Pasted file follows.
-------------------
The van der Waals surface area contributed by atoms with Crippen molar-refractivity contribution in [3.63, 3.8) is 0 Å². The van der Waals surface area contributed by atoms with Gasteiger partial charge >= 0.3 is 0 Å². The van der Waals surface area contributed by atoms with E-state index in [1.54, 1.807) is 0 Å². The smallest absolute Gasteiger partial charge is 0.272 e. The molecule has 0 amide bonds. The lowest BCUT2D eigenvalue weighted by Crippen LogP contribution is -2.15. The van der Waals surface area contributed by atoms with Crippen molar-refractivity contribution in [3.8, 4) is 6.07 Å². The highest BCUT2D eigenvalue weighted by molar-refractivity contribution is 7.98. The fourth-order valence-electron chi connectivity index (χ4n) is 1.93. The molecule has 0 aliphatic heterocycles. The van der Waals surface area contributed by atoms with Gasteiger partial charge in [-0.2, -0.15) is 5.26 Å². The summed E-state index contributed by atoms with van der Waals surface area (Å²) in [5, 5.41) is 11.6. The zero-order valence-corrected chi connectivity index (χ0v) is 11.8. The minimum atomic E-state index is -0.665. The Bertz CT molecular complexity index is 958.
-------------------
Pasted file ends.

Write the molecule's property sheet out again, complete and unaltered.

The van der Waals surface area contributed by atoms with Crippen molar-refractivity contribution in [3.63, 3.8) is 0 Å². The van der Waals surface area contributed by atoms with Gasteiger partial charge >= 0.3 is 0 Å². The van der Waals surface area contributed by atoms with E-state index in [1.54, 1.807) is 0 Å². The smallest absolute Gasteiger partial charge is 0.272 e. The molecule has 0 amide bonds. The lowest BCUT2D eigenvalue weighted by Crippen LogP contribution is -2.15. The van der Waals surface area contributed by atoms with Crippen molar-refractivity contribution in [3.8, 4) is 6.07 Å². The highest BCUT2D eigenvalue weighted by molar-refractivity contribution is 7.98. The fourth-order valence-electron chi connectivity index (χ4n) is 1.93. The molecule has 0 aliphatic heterocycles. The van der Waals surface area contributed by atoms with Gasteiger partial charge in [-0.2, -0.15) is 5.26 Å². The summed E-state index contributed by atoms with van der Waals surface area (Å²) in [5, 5.41) is 11.6. The zero-order valence-corrected chi connectivity index (χ0v) is 11.8. The minimum atomic E-state index is -0.665. The Bertz CT molecular complexity index is 958.